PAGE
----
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St Mary's Modern Stained Glass

Benedict Arnold - William Blake - JMW Turner - William Curtis 

Between 1976 and 1982 four new stained glass windows were added to the ground floor of the Church. They commemorate some of the famous people associated with the church. In each case they were made by John Hayward of Edenbridge, Kent. The glass on the ground floor had been plain since the 1940s. Stefan Hopkinson, the Vicar of Battersea during the Second World War, knew how to find the silver lining in every cloud. He writes in his memoirs, Encounters:

Among the improvements in the church's interior decoration is one other with which I am rather proud to be associated. When we arrived [in the parish] the ground floor windows were filled with very bad Victorian stained glass, which was not only ugly in itself, but excluded the daylight. But the air raids began, and one morning a bomb fell nearby. I went to investigate. There was considerable damage, but the church was unharmed -- at least, until I picked up a stone and smashed all the Victorian glass.


Benedict Arnold 

General Benedict Arnold is one of the most famous (or infamous) figures of the American War of Independence. At first he fought for the British, then switched sides to fight for the Americans before returning to fight for the British once again. As a result of this, he is remembered as a kind of 'Lord Haw Haw' figure in American culture. The centre of the window itself is a monochrome portrait of General Arnold, and below it are the arms of George Washington, in whose army Arnold (at times) fought. The four flags in the centre are, left to right, the modern 'Star 'n' Stripes', an earlier version of the American flag with thirteen stars representing the thirteen states, the 'Union flag' of 1777, and the modern 'Union Jack'. This window was donated by Mr Vincent Lindner of New Jersey, USA.  Benedict Arnold, his wife and daughter are buried in the crypt, where their resting place is marked by a further memorial plaque.  More details about Arnold, and some further links, can be found here.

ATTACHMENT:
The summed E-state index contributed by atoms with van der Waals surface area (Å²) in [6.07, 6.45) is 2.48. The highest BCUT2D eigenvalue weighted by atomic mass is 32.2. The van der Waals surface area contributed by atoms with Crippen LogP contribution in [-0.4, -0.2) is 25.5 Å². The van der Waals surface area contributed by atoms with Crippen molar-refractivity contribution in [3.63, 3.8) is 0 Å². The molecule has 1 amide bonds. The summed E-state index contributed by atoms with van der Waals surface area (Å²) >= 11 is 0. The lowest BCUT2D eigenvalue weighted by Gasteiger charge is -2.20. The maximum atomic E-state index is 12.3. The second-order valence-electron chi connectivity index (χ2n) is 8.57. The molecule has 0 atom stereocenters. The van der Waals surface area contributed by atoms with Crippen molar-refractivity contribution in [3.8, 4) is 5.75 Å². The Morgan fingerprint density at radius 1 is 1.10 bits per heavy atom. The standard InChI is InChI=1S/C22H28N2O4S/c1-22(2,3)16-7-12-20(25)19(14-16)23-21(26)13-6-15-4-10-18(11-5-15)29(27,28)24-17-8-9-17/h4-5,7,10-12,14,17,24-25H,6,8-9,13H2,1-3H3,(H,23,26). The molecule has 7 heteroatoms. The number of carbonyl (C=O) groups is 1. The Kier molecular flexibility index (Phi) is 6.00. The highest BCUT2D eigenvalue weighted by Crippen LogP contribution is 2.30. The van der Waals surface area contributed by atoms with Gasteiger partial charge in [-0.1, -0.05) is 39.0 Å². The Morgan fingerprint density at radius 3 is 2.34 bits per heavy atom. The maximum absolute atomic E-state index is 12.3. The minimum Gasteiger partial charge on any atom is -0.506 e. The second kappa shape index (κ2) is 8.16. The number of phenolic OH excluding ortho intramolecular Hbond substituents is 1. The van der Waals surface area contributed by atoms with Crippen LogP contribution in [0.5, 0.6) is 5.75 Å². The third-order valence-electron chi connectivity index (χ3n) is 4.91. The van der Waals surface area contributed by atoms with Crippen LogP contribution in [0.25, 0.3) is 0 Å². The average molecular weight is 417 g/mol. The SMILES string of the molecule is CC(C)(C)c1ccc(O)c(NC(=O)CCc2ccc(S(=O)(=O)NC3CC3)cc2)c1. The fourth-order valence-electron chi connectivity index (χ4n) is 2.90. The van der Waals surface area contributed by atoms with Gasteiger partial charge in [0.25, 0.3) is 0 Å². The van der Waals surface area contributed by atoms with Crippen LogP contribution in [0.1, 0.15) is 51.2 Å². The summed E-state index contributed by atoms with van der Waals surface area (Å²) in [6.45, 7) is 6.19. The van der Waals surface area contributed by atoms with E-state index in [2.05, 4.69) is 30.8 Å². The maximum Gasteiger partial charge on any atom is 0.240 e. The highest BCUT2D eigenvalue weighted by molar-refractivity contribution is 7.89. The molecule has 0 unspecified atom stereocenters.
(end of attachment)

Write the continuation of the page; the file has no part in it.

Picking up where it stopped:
William Blake (1757-1827)

William Blake was married to Catherine Boucher in the church in 1782. The original wedding certificate can be viewed here. It surprises many to learn that the wife of one of our greatest poets was illiterate, and could only made her mark with a cross. The wedding is suggested by a wedding ring between two pencil portraits. The one of the left is William drawn by Catherine, the one on the right, Catherine as drawn by William. The rest of the window design attempts to give expression to the diversity of Blake's talents as a painter, engraver, printer and poet. Among his more insistent themes are those concerned with seeing the great and the small and the idea that all things contain a male and female principle. He is also the author of the words of the hymn, 'Jerusalem', now a very popular hymn at weddings in the church today. At the bottom right is a picture of the Houses of Parliament to mark the connection with the late William Hamling, MP, in whose memory the window was given. There is more information about Blake and his work here.


J. W. M. Turner (1775-1851) 

It is said that JMW Turner painted some of his riverscape studies of light from the vestry window of the church. He lived in a terrace house across the river in Chelsea, which can be seen from the churchyard, and was rowed over everyday by his servant in order that he might paint. 'Turner's Chair', in which he sat to paint, is now one of the chairs in the sanctuary of the church. The window contains an early self-portrait of Turner set against a drawing of the West end of the church. This is lightly treated on white glass in a style suggested by Turner's paintings, in red, orange and golds. Below the portrait are reminders of his close association wit the Royal Academy. At bottom left are shown the original works of Morgan's Crucibles, a local industry, the donors of the window.  More of Turner's pictures can be seen here.


William Curtis (1746-1799) 

William Curtis is a famous Eighteenth Century botanist, who collected many of his samples in the churchyard. The portrait of Curtis is framed with a chaplet of flowers form his book, Flora Londinensis. Below the portrait is the epitaph of the original headstone (now lost) and above the emblem of the Royal Horticultural Society. To the left are the arms of the Society of Apothecaries, in whose gardens (now known as the Chelsea Physic Garden) Curtis was Demonstrator of Botany. To the right there are the arms of the Linnean Society, of which he was a founder member. At the bottom of the window is a schematic map of the Thames between Battersea and Berdmonsey showing the approximate positions of Curtis' gardens.